If you’re flying to your destination, before you make your booking, do some research into the airline’s policy on animals. It’s even worth looking at travel or pet forums to get advice and recommendations from fellow pet travellers so that you can make the best choice. Another important thing to do is to look into the documents you’ll need to fly with your pet, such as pet passports, vaccination documents or rabies certificates.
Tips for Driving With Your Pet
If you’re looking at driving to your destination, you’re not alone. 38% of pet owners have chosen to drive to their location instead of flying, but what are the best ways to ensure your fur baby stays happy? Here’s just a handful of things you can do:
- Make plenty of pit stops to allow for toilet breaks and fresh air
- Keep them hydrated and educate yourself on signs of dehydration
- Ensure your pet is properly restrained with a good quality car harness or carrier (it’s a legal requirement!)
- Pack a pet travel bag: include treats, a bottle of water, collapsible bowls, dry food, wet wipes and poop bags etc. It’s also a good idea to bring some toys, and your pet’s favourite comfort item.
- Put down a blanket. Not only does this ensure their comfort but it will protect your upholstery in case of any accidents!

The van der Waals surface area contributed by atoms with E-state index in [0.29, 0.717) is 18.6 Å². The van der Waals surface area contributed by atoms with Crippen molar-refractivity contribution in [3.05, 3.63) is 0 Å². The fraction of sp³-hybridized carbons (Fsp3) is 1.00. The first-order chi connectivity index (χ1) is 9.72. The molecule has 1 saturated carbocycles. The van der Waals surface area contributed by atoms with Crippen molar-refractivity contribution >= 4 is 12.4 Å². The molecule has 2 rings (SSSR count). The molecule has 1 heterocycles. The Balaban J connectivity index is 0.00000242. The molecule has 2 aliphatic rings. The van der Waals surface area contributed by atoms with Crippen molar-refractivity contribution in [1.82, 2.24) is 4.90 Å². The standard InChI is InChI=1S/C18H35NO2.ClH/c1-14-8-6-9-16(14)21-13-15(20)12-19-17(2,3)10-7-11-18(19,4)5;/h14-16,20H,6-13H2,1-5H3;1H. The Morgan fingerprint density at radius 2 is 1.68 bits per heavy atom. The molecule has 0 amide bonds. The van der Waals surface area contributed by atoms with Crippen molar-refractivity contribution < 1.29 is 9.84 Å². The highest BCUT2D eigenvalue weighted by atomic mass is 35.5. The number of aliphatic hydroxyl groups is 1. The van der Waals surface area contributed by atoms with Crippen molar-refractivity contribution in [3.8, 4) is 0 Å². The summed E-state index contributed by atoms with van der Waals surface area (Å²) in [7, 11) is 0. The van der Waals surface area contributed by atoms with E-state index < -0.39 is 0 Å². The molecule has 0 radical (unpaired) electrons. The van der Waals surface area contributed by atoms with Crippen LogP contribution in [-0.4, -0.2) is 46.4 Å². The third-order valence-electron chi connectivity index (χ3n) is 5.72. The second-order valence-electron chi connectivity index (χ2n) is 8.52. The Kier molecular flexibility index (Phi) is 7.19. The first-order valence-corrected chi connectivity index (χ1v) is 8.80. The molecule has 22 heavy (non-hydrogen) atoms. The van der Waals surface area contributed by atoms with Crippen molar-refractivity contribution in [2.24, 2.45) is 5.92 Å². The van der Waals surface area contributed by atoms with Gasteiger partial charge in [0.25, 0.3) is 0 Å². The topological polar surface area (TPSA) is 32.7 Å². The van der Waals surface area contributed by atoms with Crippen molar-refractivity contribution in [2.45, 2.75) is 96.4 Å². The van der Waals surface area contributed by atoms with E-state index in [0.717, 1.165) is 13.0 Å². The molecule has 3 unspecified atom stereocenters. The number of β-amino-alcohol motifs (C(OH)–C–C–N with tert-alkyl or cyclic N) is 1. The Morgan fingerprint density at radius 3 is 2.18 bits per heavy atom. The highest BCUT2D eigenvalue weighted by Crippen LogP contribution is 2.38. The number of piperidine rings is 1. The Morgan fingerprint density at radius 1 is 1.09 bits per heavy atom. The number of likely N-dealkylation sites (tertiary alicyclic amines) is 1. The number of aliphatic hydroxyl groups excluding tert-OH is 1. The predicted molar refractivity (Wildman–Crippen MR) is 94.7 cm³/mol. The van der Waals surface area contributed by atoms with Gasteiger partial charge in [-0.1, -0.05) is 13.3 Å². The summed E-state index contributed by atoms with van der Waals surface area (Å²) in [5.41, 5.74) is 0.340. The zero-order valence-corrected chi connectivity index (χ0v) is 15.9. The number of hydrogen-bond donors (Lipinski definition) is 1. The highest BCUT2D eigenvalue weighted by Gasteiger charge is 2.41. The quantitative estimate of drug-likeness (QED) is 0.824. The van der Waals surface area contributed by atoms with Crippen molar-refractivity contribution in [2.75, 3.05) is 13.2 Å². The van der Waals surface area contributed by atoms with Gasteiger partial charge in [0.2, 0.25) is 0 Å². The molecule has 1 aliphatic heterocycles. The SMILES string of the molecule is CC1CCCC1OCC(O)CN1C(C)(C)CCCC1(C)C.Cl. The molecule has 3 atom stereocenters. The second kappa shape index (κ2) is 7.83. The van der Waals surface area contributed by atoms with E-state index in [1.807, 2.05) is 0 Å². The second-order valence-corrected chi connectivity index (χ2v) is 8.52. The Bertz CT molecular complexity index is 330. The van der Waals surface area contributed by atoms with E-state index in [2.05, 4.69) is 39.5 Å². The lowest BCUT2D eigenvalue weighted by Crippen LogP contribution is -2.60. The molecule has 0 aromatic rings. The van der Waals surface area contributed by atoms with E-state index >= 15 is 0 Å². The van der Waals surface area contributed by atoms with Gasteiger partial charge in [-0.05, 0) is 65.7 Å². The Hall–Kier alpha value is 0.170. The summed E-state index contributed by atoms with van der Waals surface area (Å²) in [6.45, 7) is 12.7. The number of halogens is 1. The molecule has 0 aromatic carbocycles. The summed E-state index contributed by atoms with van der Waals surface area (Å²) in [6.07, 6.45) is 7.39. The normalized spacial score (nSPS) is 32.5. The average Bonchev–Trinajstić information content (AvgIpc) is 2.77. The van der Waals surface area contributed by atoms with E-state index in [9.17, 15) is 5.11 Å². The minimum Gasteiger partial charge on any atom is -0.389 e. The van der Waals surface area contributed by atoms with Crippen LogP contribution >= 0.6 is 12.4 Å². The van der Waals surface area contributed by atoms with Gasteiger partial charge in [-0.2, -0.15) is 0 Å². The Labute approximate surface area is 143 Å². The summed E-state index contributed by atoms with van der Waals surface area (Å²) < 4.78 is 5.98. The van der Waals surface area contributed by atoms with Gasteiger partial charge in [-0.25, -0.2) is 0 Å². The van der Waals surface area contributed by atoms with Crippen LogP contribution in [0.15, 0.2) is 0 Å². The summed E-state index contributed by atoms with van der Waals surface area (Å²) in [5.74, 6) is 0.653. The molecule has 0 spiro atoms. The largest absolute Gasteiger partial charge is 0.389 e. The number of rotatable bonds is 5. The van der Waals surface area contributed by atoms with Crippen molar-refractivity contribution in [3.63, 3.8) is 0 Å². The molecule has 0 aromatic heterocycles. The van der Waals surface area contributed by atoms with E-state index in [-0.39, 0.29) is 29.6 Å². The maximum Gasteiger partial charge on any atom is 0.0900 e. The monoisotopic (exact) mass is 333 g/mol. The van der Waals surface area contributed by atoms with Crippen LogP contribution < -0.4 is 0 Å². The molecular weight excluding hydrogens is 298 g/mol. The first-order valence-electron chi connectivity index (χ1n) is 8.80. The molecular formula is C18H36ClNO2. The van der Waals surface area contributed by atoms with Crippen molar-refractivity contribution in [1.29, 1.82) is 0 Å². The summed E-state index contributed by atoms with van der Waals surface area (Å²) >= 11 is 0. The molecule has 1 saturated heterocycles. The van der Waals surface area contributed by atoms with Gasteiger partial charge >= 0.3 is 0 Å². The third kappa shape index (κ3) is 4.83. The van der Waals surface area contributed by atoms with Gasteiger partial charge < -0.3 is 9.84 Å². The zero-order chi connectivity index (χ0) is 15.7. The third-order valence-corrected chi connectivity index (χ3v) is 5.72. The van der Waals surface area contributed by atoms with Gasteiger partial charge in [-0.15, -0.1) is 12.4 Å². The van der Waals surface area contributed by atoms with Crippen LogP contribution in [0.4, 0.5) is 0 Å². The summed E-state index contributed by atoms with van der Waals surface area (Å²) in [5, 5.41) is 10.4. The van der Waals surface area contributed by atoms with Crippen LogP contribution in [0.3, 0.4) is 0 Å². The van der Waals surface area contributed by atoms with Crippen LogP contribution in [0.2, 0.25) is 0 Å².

- Regularly check in with them to make sure they’re comfortable and not showing signs of distress.
Of course, it's also important to ensure the safety of yourself and others in the car with you. To ensure all passengers (including those with paws!) are safe and sound on your road trip, learn about some helpful tips.
3. Health and Safety Essentials
Of course, your pets’ health should be a priority when travelling. So aside from the obvious of making sure that they’re fit for travel, there are a few other factors to be aware of. Ensure your pets’ vaccinations are all up to date, that their microchip details are correct, and check your pet insurance to make sure you’ve got adequate cover.
Make sure that you’re also prepared for things such as travel sickness too. It’s a good idea not to feed your pet for several hours before you leave for your journey, and if your pet is particularly prone to travel sickness, you can stock up on some medication from your veterinarian.
While we’re on the subject of veterinary care, be sure to educate yourself on services nearby to your destination. While it’s not something you particularly want to think about, it will give you peace of mind should your pet become ill or injured during your trip.
4. Consider Your Pet's Temperament
The final thing to consider? Ensure your pet is happy to travel! Of course we can’t ask them outright, but if your pet meets any of the following, it may be the best option to leave them at home.
- Easily distressed
- Nervous disposition
- Suffering from long term health conditions
- Aggressive/easily wound up
Animals love their home comforts, so bear in mind they might be happier in their own environment with familiar smells and their favourite things! While travelling with pets can be a wonderful experience, it’s important to consider their needs too!
Would You Take Your Pet on Holiday?
This content is accurate and true to the best of the author’s knowledge and is not meant to substitute for formal and individualized advice from a qualified professional.